Cityscape

Comsat, in Danger of Coming to Earth

The 36-year-old Comsat building, right, with its glass-sheathed entry pavilion, above, is in the middle of a battle to save it from destruction.
The 36-year-old Comsat building, right, with its glass-sheathed entry pavilion, above, is in the middle of a battle to save it from destruction. (Maryland-national Capital Park And Planning Commission Photos)
By Benjamin Forgey
Washington Post Staff Writer
Saturday, June 25, 2005

When it was built in 1969, the silvery Comsat building in its green field near the highway was a harbinger of things to come in upper Montgomery County.

Along with the Atomic Energy Commission in Germantown and the National Bureau of Standards near Gaithersburg, the Comsat Laboratories building (to use the full title) presaged the development of the now-famed technology corridor -- the backbone of Montgomery's economic might.

Because of its position adjacent to Interstate 270, near Clarksburg, Comsat is by far the most visible of the three. The corporation, now owned by Lockheed Martin, was chartered by Congress in 1962 to stimulate and guide the growth of a private communications satellite industry. It did its job well.

Unfortunately, one thing that the Comsat building did not foretell about upper Montgomery -- or, for that matter, any of the Washington area's aesthetically dreary technology districts -- was architectural quality on a par with its own.

Designed by Cesar Pelli, 1995 winner of the Gold Medal of the American Institute of Architects, the Comsat building is, quite simply, strikingly beautiful. It is more than that, of course, but let's stick for a moment with the idea of beauty.

Oh, pardon me, but did I mention that the building's present owners want to tear it down? That the county government might let them do it? That an important vote of a public planning board on July 7 could help prevent this terrible outcome? Or assure it?

Ah, yes, beauty. What is it worth? That's the question Montgomery County faces now. Can you put a dollar figure on aesthetic quality, or is it perhaps a little more precious?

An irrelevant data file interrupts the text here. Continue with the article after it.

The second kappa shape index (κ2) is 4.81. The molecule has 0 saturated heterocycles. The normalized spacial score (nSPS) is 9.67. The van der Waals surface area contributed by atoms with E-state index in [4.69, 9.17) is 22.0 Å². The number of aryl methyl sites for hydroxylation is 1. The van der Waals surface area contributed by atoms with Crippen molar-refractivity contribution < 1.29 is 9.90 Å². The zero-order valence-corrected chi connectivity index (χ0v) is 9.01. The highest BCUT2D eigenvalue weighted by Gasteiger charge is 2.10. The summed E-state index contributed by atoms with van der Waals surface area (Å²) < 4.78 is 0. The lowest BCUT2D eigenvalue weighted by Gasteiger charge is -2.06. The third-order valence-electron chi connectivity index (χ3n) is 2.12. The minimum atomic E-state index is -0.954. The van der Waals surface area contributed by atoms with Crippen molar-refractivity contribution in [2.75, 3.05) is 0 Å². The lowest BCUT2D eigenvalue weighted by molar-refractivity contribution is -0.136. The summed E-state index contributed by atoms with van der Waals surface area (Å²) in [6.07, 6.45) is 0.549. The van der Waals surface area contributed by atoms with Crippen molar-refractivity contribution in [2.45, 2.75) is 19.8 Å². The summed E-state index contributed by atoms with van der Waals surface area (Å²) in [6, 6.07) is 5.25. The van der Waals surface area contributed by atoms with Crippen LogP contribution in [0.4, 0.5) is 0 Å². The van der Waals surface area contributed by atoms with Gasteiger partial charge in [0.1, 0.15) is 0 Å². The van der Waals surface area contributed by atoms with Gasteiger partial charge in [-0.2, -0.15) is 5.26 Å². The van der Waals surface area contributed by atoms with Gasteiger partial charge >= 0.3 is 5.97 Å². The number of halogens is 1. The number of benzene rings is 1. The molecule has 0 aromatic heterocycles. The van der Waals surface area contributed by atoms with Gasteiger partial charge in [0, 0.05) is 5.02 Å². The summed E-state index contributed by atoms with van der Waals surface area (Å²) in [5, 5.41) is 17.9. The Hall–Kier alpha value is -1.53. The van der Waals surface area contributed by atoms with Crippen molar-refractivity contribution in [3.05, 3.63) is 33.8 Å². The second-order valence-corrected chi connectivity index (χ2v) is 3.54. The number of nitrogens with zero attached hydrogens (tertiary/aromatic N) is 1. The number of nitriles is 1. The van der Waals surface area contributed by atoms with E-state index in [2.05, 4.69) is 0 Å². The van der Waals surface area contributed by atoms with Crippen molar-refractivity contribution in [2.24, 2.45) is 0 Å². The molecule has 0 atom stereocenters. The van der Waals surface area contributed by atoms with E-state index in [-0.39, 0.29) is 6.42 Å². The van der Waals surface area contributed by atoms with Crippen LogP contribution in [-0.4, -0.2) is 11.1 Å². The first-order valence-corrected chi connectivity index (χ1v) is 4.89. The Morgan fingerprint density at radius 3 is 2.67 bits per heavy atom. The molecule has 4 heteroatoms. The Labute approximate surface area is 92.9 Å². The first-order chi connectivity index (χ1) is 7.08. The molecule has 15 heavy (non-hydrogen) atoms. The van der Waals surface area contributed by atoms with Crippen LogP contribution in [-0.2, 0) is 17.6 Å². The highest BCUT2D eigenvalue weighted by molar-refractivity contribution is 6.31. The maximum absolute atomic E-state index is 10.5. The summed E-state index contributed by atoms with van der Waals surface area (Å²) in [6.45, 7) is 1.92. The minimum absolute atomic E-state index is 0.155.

The Comsat building, long and low, extends lightly across a rolling meadow. Its lines are crisp and clean. When seen from a car speeding north on I-270 -- the quick, iconic view -- the building seems almost to hover above the green. It's part of the landscape and not part of it at the same time.

(I must say, however, that a blocky, darker building, added to the southern end of the complex by another architectural firm in the early 1980s, somewhat spoils the effect. I try to ignore the intruder when driving by.)

The building's primary architectural qualities -- the lightness and tightness of its aluminum-and-glass skin, the orderly extension of four two-story wings from a central spine, the transparency of the "catwalk" connecting these units -- all were carefully calculated. In particular, Pelli worked closely with landscape architect Lester Collins to keep sharp the distinction between the architecture and the informal, bucolic setting of meadow and trees.

The building is often cited by architectural historians as an early instance of "high-tech" architecture. It remains a classic example, to use scholar Leo Marx's memorable phrase, of the modernist "machine in the garden."

Comsat demonstrates clearly the hoary, but oft-ignored, truth that there need be no distinction between beauty and utility. Designed in a hurry and under tight budget constraints when Pelli was director of design for DMJM, a large California architectural and engineering firm, the building could have been just an ordinary assortment of shed-like structures.


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